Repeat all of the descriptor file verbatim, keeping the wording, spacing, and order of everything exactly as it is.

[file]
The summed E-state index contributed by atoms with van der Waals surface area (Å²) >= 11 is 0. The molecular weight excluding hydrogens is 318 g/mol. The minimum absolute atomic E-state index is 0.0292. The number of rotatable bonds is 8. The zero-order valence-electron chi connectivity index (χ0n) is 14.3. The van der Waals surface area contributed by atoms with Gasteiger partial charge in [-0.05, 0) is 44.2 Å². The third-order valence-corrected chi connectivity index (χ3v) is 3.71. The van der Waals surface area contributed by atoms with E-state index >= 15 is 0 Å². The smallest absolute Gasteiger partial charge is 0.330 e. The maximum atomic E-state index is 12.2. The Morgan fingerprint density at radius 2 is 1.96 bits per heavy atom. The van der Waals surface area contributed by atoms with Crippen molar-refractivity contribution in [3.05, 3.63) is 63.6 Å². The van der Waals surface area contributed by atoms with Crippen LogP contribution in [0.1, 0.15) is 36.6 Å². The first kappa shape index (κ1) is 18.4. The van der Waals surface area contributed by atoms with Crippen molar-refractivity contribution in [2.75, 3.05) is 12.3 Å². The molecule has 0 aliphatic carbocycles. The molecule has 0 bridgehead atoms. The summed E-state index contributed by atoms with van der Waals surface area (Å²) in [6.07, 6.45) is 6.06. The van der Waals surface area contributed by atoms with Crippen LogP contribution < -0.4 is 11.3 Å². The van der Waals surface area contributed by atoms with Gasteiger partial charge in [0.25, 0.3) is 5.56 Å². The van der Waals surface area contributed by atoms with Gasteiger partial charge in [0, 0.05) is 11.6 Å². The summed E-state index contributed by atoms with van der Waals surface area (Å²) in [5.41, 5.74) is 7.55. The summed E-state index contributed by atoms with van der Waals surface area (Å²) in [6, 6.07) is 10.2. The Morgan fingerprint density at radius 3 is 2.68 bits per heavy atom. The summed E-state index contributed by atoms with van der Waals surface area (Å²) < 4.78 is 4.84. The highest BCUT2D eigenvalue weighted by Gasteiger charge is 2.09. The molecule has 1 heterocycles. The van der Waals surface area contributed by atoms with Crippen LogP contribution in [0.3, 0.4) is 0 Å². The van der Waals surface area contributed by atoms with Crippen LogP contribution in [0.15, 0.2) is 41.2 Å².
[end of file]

The summed E-state index contributed by atoms with van der Waals surface area (Å²) >= 11 is 0. The molecular weight excluding hydrogens is 318 g/mol. The minimum absolute atomic E-state index is 0.0292. The number of rotatable bonds is 8. The zero-order valence-electron chi connectivity index (χ0n) is 14.3. The van der Waals surface area contributed by atoms with Gasteiger partial charge in [-0.05, 0) is 44.2 Å². The third-order valence-corrected chi connectivity index (χ3v) is 3.71. The van der Waals surface area contributed by atoms with E-state index >= 15 is 0 Å². The smallest absolute Gasteiger partial charge is 0.330 e. The maximum atomic E-state index is 12.2. The Morgan fingerprint density at radius 2 is 1.96 bits per heavy atom. The van der Waals surface area contributed by atoms with Crippen molar-refractivity contribution in [3.05, 3.63) is 63.6 Å². The van der Waals surface area contributed by atoms with Crippen LogP contribution in [0.1, 0.15) is 36.6 Å². The first kappa shape index (κ1) is 18.4. The van der Waals surface area contributed by atoms with Crippen molar-refractivity contribution in [2.75, 3.05) is 12.3 Å². The molecule has 0 aliphatic carbocycles. The molecule has 0 bridgehead atoms. The summed E-state index contributed by atoms with van der Waals surface area (Å²) in [6.07, 6.45) is 6.06. The van der Waals surface area contributed by atoms with Crippen LogP contribution < -0.4 is 11.3 Å². The van der Waals surface area contributed by atoms with Gasteiger partial charge in [0.25, 0.3) is 5.56 Å². The van der Waals surface area contributed by atoms with Gasteiger partial charge in [0, 0.05) is 11.6 Å². The summed E-state index contributed by atoms with van der Waals surface area (Å²) in [5.41, 5.74) is 7.55. The summed E-state index contributed by atoms with van der Waals surface area (Å²) in [6, 6.07) is 10.2. The Morgan fingerprint density at radius 3 is 2.68 bits per heavy atom. The summed E-state index contributed by atoms with van der Waals surface area (Å²) < 4.78 is 4.84. The highest BCUT2D eigenvalue weighted by Gasteiger charge is 2.09. The molecule has 1 heterocycles. The van der Waals surface area contributed by atoms with Crippen LogP contribution in [0.3, 0.4) is 0 Å². The van der Waals surface area contributed by atoms with Crippen LogP contribution in [0.15, 0.2) is 41.2 Å².